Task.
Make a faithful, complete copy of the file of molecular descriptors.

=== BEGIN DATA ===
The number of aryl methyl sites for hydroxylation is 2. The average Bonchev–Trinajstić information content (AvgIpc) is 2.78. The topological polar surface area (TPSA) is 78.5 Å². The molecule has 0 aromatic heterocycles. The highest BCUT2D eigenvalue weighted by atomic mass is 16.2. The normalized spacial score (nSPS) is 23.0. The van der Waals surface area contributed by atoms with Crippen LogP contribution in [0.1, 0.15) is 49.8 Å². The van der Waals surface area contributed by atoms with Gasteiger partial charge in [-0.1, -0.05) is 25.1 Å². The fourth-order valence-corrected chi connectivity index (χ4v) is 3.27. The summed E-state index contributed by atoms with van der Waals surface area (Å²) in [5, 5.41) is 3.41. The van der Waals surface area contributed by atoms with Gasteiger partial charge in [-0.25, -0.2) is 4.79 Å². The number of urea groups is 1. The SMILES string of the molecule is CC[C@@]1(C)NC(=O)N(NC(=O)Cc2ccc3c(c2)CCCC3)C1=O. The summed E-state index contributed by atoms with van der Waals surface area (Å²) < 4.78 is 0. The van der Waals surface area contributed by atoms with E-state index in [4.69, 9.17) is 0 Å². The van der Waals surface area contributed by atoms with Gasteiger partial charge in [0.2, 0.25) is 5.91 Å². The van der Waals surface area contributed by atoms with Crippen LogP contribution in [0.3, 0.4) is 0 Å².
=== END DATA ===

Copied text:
The number of aryl methyl sites for hydroxylation is 2. The average Bonchev–Trinajstić information content (AvgIpc) is 2.78. The topological polar surface area (TPSA) is 78.5 Å². The molecule has 0 aromatic heterocycles. The highest BCUT2D eigenvalue weighted by atomic mass is 16.2. The normalized spacial score (nSPS) is 23.0. The van der Waals surface area contributed by atoms with Crippen LogP contribution in [0.1, 0.15) is 49.8 Å². The van der Waals surface area contributed by atoms with Gasteiger partial charge in [-0.1, -0.05) is 25.1 Å². The fourth-order valence-corrected chi connectivity index (χ4v) is 3.27. The summed E-state index contributed by atoms with van der Waals surface area (Å²) in [5, 5.41) is 3.41. The van der Waals surface area contributed by atoms with Gasteiger partial charge in [-0.25, -0.2) is 4.79 Å². The number of urea groups is 1. The SMILES string of the molecule is CC[C@@]1(C)NC(=O)N(NC(=O)Cc2ccc3c(c2)CCCC3)C1=O. The summed E-state index contributed by atoms with van der Waals surface area (Å²) < 4.78 is 0. The van der Waals surface area contributed by atoms with E-state index in [4.69, 9.17) is 0 Å². The van der Waals surface area contributed by atoms with Gasteiger partial charge in [0.2, 0.25) is 5.91 Å². The van der Waals surface area contributed by atoms with Crippen LogP contribution in [0.3, 0.4) is 0 Å².